Calhoun, earlier called Oothcaloga Depot and Dawsonville, lies in the valley that was the heart of the Cherokee Nation and the site of a major Civil War (1861-65) battle. Today it is the center of northwest Georgia’s huge textile industry.
The town was named for John C. Calhoun, a former U.S. vice president and senator from South Carolina, in 1850, the year he died. The name change occurred amidst political controversy in which “Calhounites” were a strong sectionalist faction. That same year a popular vote selected the railroad town of Calhoun as the seat of Gordon County. The city was incorporated by the state legislature in 1852.
Cherokee Indians had populated the area that became Calhoun before the last of them were forced westward to present-day Oklahoma on the Trail of Tears in 1838-39. Strife again moved through the region when General William T. Sherman made his headquarters in the Brown House, now Oakleigh, home of the Gordon County Historical Society, as Union troops advanced south during the Atlanta campaign in 1864.
Served by the Western and Atlantic Railroad, a critical artery for Sherman’s troops, Calhoun grew as transportation opened outlets for manufactured and agricultural goods. Echota Cotton Mills, the first of many textile mills in the region, was established in 1907. The Dixie Highway, now U.S. Highway 41, was built through the town in 1917. As the textile business boomed in northwest Georgia, the highway became known as Peacock Alley, its roadside lined with colorful chenille bedspreads for sale to northerners on their way back from their winter trips to Florida. Since the mid twentieth century Interstate 75 has been a vital link to nearby Atlanta and Chattanooga, Tennessee.
The public educational system was begun in 1902, as was the Calhoun Woman’s Club, an organization that sponsored the first public women’s rest room in the park, founded the public library, and is still instrumental in many civic improvements. Calhoun High School was named a Georgia School of Excellence in 1998, and Calhoun Middle School was thus named in 2001. Classes began in 1997 at the Gordon County campus of Coosa Valley Technical College (later Georgia Northwestern Technical College) in Calhoun.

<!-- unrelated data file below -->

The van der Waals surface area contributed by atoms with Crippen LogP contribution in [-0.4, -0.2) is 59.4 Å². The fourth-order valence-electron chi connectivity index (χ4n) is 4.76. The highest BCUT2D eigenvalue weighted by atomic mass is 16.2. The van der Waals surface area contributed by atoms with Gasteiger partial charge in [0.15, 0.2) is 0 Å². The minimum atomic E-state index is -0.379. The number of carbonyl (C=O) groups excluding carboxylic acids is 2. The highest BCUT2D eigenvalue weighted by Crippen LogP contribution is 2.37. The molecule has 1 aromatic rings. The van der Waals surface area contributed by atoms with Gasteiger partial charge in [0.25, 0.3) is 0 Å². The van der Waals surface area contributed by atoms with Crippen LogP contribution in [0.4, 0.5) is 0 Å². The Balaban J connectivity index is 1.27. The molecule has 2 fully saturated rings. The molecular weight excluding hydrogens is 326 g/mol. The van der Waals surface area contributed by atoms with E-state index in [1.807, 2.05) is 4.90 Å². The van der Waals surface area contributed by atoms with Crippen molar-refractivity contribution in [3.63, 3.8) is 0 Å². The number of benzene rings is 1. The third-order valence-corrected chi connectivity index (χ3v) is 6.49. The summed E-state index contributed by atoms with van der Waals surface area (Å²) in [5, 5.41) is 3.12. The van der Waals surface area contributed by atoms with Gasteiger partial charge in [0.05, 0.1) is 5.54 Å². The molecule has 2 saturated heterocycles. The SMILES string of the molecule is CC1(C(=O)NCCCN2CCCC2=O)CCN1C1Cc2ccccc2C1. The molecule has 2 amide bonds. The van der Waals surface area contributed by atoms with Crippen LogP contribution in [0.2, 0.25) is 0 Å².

Facilities available to citizens of Calhoun and Gordon County include the town library, an arts center, recreation areas, nearby wildlife management areas, two public eighteen-hole golf courses, the Cherokee Capital Fair, and the Gem Theater.
The population of Calhoun in 2020 was 17,743, of which approximately 78 percent was white, nearly 6 percent African American, and 16 percent other.
The Harris Arts Center, which opened in 2000 in the converted 1930s Rooker Hotel, is a good example of adaptive use in Calhoun’s downtown. The center houses an art gallery, classrooms, studios, and the Roland Hayes Museum, which honors the classical music career of Roland Hayes, a Gordon County African American tenor who achieved world renown in the early twentieth century. Adjacent to the center is a performing arts center with black-box theater. The Clarence E. Harris Foundation and the Milton M. Ratner Foundation support the arts center and provide many other amenities for the city and surrounding area.
To the east the southern extremities of the Blue Ridge Mountains and to the west Horn and Johns mountains border Calhoun. Within the city, foothills of those mountains form Boulevard Heights and Mount Alto. As Ernest Neal, a Calhoun resident and Georgia’s poet laureate in 1927, wrote in 1920 of his beloved adopted town:
Nestling 'mong mountains,
Sparkling with fountains,
Beautiful city Calhoun!